She did well under pressure, but it wasn't her best effort, I agree.


message 29: by Jill (new) - rated it 4 stars

Jill (dogbotsmum) | 2180 comments I do think this will stay with me more than some of her other books


Susan | 10527 comments Mod
If this was one of her, supposedly, worst novels, it was pretty good. Yes, the ending was a little weak, but it was also fun.


Sandy | 24 comments I thought this book, though definitely not her best, was entertaining. It was fun to read a Poirot that was different.


Susan | 10527 comments Mod
Next month we see the first of Christie's novels which takes place on a train The Mystery of the Blue Train, which I haven't read for ages either. Looking forward to that one and already have it downloaded on Audible.


message 33: by Judy (new)

Judy (wwwgoodreadscomprofilejudyg) | 9421 comments Mod
Please note the Poirot buddy reads are now in their own folder, directly below the buddy reads folder when visiting the group home page.


Adrian | 136 comments Jill wrote: "Seems I'm in the minority here, as I really liked this book. OK, at times it did seem a bit disjointed, but it was so different from the usual Christie books, that it amazed me. I certainly can't s..."

No, I agree entirely Jill, I really enjoyed it and thought the format of separate linked investigations leading to the final denouement, worked well, but as someone (somewhere) likened it to a Holmesian format and I love Holmes, I probably would like this :)


Jessica | 377 comments I am glad that you all liked it! I also had to chuckle at the I enjoyed the tongue-in-cheek introduction of 'Achille Poirot': 'You surprise me, Hastings. Do you not know that all celebrated detectives have brothers who would be even more celebrated than they were if not constitutional indolence?' as Roman Claudia said. And I was quite glad when it turned out that there was no such brother at all. It did make me wonder about the residence he apparently still held in Spa? Or would Poirot have located one just for this purpose?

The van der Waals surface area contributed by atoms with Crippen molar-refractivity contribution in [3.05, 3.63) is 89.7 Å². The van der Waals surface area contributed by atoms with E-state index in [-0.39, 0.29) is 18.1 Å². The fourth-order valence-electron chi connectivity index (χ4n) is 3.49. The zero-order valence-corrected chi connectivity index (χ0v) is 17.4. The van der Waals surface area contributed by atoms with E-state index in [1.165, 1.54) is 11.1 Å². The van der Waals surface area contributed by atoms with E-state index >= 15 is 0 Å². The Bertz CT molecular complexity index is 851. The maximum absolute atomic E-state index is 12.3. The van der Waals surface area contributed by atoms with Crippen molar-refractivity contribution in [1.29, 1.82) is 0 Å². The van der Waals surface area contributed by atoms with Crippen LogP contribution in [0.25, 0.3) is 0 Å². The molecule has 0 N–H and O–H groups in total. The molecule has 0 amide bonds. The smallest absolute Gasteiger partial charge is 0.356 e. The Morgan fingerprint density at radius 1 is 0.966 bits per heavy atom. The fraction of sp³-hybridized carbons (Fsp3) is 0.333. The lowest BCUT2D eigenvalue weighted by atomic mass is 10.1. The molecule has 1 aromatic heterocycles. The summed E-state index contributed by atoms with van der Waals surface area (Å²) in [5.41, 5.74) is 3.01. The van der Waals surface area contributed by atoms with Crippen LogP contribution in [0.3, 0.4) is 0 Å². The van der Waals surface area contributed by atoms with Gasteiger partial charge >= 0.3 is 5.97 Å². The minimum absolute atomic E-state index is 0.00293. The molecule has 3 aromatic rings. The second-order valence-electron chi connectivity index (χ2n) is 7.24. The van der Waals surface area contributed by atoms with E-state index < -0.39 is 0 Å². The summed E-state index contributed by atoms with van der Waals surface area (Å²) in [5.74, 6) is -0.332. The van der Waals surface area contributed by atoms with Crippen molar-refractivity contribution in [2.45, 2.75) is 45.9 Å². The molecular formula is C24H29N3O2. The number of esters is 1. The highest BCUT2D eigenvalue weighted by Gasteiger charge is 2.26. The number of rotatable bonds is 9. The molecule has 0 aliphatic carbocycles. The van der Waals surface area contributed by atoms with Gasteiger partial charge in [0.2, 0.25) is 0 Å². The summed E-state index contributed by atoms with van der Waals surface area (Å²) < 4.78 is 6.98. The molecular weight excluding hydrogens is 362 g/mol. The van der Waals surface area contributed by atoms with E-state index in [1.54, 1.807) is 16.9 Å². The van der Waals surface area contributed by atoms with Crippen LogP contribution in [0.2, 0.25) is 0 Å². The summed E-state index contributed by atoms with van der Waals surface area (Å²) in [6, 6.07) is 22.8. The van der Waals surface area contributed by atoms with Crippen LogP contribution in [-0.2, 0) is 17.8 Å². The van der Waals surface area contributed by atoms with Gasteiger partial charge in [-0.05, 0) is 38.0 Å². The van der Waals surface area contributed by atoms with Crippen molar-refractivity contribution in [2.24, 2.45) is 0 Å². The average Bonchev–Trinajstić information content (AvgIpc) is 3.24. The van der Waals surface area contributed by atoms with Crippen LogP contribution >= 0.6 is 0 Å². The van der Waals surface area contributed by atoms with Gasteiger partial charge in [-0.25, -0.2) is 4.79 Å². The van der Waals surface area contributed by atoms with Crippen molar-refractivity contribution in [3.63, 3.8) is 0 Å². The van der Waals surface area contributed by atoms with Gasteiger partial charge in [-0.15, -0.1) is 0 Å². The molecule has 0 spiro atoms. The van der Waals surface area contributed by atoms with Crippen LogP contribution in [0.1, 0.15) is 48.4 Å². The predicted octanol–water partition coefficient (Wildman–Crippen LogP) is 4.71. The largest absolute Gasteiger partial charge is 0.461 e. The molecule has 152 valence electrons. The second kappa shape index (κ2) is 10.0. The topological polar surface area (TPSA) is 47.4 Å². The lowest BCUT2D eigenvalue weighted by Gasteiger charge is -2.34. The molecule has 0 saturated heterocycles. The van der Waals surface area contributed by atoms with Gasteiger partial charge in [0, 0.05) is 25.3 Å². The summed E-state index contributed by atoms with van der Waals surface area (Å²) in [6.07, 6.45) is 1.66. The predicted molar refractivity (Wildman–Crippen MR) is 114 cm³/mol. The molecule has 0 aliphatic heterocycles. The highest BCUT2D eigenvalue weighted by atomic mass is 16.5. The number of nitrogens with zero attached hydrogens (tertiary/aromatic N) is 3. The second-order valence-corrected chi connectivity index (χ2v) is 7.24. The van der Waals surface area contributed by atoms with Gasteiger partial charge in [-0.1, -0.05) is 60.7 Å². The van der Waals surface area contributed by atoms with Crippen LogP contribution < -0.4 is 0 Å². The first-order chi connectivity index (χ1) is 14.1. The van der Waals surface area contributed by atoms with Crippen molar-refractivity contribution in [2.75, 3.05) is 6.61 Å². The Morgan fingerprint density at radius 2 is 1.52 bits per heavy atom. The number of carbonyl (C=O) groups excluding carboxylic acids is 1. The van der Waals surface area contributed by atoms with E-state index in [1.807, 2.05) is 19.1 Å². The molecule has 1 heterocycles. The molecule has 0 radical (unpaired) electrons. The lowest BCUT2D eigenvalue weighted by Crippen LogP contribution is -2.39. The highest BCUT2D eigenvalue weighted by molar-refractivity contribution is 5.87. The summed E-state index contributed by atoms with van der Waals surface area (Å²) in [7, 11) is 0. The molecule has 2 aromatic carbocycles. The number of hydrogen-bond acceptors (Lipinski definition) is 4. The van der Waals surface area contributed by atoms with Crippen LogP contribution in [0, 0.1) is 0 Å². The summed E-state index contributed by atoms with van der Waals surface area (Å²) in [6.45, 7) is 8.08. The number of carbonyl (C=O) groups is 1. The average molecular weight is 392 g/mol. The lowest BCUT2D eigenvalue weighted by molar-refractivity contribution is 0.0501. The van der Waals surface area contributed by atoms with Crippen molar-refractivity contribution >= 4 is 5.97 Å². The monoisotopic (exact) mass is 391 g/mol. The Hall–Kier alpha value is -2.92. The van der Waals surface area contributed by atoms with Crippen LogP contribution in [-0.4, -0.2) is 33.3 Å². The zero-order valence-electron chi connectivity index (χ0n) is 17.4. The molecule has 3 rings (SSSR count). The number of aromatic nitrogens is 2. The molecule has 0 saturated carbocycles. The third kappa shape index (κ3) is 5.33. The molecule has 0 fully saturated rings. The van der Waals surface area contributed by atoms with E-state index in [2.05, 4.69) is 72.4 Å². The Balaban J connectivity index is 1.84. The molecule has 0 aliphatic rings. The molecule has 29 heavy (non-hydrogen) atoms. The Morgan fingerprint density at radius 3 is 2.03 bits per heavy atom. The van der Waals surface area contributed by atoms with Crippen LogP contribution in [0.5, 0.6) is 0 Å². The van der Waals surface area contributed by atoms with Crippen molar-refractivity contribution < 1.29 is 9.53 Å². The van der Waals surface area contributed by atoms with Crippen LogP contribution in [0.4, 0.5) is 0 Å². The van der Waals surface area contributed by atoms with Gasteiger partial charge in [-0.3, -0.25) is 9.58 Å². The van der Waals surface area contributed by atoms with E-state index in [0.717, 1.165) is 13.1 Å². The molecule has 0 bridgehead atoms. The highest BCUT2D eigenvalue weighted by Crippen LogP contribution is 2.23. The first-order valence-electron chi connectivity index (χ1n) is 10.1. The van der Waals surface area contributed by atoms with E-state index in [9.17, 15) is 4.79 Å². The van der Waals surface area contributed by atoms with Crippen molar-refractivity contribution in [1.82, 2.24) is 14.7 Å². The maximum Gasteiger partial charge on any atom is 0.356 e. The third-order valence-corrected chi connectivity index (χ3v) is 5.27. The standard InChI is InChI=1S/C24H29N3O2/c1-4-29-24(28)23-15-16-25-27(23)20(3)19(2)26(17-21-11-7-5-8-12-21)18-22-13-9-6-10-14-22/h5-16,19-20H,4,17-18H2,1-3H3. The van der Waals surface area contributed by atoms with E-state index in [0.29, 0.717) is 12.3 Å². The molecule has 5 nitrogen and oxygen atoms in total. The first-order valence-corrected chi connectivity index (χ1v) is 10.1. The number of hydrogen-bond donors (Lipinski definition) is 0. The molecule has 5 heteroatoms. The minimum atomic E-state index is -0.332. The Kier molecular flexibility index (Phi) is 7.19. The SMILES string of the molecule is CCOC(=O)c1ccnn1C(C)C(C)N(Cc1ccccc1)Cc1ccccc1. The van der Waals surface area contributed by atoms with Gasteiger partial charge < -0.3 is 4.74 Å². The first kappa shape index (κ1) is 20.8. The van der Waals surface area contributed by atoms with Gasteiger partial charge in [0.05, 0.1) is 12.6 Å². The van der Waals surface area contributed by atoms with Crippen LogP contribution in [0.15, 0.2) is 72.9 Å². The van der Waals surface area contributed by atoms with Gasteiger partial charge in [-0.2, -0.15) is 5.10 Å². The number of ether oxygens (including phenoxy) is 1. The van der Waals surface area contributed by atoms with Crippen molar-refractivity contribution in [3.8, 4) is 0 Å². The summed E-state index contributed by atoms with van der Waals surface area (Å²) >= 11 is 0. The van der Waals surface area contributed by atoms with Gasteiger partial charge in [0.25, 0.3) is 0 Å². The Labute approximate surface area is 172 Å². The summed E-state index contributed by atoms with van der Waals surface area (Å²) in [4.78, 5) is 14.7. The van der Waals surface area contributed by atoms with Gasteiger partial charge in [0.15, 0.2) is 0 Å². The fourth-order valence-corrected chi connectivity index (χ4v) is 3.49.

Can you imagine the commitment of Poirot to this ruse to actually give himself a real scar? And on his precious upper lips no less!


Susan | 10527 comments Mod
Well, he even sacrificed his mustache... Such commitment!

Jessica, please don't forget to post the upcoming reads. If you want to take us into 2019 that's fine.


Jessica | 377 comments Susan wrote: "Well, he even sacrificed his mustache... Such commitment!

Jessica, please don't forget to post the upcoming reads. If you want to take us into 2019 that's fine."


Yes, I will go and do that now :-)


Frances (francesab) | 415 comments Roman Clodia wrote: "I enjoyed the tongue-in-cheek introduction of 'Achille Poirot': 'You surprise me, Hastings. Do you not know that all celebrated detectives have brothers who would be even more celebrated than they ..."

Another Holmes reference occurs in chapter 12 when Hastings admits to being engaged in reading "The Clue in Crimson"!


Frances (francesab) | 415 comments While it took me a while to warm up to this being an international criminal gang rather than a more classical murder mystery, I did enjoy the sequential stories and the long drawn out tracking of the criminal masterminds. I agree that it was really charming to see the relationship between Poirot and Hastings, however poor Hastings wife was left in South America for a shockingly long time. It certainly appears that Christie is modelling her sleuths directly on Holmes and Watson.


Tara  | 831 comments This is the type of story where the identity of the killers/criminals almost does not even matter. Discovering who is numbers one through four doesn't add too much to the plot, it is mostly the danger and suspense that matters. I enjoyed a few tidbits throughout, but I doubt I would read this one again. However, it would have been interesting if there had been a real Achille hidden somewhere in the background, with an even keener mind that Hercule!